I examine the relationship of labor and housing market conditions to marriage, living alone, living with a partner, living with roommates, or living with parents among persons aged 18-30, Although the residential choices available to contemporary young adults undermine the uniqueness of marriage, I find that marriage retains a high material standard. I also find that the material foundations of nonmarital arrangements differ. Housing costs are strongly associated with, domestic arrangements: in areas with higher housing costs, relatively expensive arrangements are less common. These patterns appear in broad brush for blacks and whites and males and females; however, I also observe important racial differences. My results suggest that the interaction of structural context with consumption aspirations is an important influence on domestic life in the transition to adulthood.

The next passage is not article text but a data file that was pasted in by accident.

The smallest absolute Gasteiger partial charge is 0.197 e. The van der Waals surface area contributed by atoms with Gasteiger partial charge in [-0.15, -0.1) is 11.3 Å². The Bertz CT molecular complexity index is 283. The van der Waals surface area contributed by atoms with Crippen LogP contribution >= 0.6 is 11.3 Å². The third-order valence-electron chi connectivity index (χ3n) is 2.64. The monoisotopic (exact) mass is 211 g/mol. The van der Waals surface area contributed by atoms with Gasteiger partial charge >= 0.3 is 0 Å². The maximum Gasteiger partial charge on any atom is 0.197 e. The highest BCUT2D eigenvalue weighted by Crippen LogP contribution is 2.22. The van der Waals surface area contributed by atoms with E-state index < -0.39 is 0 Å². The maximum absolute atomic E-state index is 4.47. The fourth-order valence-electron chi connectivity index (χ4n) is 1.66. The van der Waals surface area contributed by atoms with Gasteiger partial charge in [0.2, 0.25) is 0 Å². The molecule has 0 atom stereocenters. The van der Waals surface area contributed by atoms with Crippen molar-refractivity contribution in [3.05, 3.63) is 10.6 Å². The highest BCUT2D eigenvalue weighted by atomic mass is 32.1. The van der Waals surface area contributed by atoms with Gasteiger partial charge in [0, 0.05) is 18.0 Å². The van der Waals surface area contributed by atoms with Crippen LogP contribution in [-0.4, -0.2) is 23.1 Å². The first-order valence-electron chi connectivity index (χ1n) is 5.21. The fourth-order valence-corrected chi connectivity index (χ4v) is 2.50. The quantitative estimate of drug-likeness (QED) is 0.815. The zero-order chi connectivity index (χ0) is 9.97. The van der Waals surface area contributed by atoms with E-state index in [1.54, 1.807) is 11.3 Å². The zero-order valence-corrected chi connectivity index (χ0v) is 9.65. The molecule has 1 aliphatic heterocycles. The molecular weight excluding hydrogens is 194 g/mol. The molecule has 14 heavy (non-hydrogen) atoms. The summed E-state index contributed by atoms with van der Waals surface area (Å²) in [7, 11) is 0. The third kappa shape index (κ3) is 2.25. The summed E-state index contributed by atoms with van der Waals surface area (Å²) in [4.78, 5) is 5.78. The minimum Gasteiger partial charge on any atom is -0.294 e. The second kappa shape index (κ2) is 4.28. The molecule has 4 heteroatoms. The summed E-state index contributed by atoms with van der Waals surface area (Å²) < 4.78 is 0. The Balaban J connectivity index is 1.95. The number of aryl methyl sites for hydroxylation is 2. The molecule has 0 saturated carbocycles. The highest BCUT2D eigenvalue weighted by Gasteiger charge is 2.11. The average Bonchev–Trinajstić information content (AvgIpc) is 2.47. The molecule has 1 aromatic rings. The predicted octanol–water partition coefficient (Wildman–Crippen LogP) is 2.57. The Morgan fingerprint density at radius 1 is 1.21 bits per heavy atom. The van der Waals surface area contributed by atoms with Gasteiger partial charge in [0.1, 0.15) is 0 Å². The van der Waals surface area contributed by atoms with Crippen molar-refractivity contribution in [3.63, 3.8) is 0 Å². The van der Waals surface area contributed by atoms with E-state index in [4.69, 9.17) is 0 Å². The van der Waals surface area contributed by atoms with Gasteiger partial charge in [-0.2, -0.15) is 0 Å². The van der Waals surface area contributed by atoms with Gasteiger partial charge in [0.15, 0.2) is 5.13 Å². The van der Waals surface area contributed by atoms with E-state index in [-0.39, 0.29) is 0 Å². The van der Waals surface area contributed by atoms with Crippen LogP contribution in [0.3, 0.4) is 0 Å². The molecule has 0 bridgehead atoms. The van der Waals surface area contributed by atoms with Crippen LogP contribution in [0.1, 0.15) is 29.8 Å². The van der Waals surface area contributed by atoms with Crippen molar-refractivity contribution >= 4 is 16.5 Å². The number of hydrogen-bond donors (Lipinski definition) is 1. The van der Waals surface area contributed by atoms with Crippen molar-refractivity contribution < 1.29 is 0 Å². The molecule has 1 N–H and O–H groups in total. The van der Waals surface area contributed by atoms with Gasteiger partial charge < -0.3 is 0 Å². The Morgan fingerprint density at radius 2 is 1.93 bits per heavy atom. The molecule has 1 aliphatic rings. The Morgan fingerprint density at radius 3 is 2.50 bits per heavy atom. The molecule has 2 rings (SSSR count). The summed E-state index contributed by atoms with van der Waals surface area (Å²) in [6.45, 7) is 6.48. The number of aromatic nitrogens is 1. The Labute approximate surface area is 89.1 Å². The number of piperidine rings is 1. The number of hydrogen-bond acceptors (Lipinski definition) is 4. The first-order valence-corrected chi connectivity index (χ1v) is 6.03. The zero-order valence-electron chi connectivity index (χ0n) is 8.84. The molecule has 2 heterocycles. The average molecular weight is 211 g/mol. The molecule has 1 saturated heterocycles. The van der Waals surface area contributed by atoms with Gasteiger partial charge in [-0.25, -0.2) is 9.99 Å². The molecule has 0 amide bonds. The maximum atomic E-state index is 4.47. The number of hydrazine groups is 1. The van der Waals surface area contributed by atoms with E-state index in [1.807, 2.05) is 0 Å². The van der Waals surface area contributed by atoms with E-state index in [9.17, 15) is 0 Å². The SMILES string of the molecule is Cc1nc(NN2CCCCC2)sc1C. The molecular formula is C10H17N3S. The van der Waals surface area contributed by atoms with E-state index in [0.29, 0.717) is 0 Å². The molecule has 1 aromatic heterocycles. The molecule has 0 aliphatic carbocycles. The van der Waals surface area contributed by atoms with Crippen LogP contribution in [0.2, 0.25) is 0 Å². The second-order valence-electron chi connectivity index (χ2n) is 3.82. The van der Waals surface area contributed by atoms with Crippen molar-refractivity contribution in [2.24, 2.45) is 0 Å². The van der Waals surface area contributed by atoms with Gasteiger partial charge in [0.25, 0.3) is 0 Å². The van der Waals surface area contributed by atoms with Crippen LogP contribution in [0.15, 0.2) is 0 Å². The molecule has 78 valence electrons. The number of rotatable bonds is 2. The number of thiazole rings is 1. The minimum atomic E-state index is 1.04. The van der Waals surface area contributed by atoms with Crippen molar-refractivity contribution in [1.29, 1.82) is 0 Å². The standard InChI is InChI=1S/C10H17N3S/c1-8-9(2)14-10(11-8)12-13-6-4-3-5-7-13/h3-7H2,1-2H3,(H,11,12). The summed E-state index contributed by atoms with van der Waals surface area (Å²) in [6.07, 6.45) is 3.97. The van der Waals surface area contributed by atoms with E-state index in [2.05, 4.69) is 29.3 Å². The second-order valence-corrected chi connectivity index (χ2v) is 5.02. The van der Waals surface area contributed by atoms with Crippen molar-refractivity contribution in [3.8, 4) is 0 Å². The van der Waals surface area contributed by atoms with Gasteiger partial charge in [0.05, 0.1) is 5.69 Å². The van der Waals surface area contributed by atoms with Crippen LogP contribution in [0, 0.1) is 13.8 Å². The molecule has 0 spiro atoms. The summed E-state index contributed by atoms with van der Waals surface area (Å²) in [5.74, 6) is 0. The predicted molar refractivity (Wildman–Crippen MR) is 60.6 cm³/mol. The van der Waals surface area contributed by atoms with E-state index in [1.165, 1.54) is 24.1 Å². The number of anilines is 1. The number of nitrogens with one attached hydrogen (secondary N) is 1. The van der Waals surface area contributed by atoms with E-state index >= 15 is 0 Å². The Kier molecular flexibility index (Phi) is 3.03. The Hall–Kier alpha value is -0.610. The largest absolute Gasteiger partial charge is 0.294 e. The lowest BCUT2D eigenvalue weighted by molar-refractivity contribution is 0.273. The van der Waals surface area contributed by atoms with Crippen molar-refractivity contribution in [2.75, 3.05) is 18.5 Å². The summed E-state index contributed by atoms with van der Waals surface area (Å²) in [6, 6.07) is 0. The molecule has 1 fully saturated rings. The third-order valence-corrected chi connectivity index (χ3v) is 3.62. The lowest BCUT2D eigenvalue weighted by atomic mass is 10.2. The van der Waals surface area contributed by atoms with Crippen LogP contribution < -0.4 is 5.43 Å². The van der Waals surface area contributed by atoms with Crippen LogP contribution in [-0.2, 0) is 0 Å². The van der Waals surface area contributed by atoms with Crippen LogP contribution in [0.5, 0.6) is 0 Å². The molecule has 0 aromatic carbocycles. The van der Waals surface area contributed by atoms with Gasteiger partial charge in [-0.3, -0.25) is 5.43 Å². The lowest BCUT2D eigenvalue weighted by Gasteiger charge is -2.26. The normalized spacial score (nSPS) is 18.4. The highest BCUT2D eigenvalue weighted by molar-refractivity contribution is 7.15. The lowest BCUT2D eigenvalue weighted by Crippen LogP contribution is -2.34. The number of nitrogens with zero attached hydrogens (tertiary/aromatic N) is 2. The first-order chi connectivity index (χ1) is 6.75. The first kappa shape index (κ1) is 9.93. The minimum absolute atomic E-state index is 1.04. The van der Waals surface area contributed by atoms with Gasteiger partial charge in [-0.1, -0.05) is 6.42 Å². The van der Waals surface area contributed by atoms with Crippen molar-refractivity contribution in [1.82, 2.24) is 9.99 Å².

ASJC Scopus subject areas
- Sociology and Political Science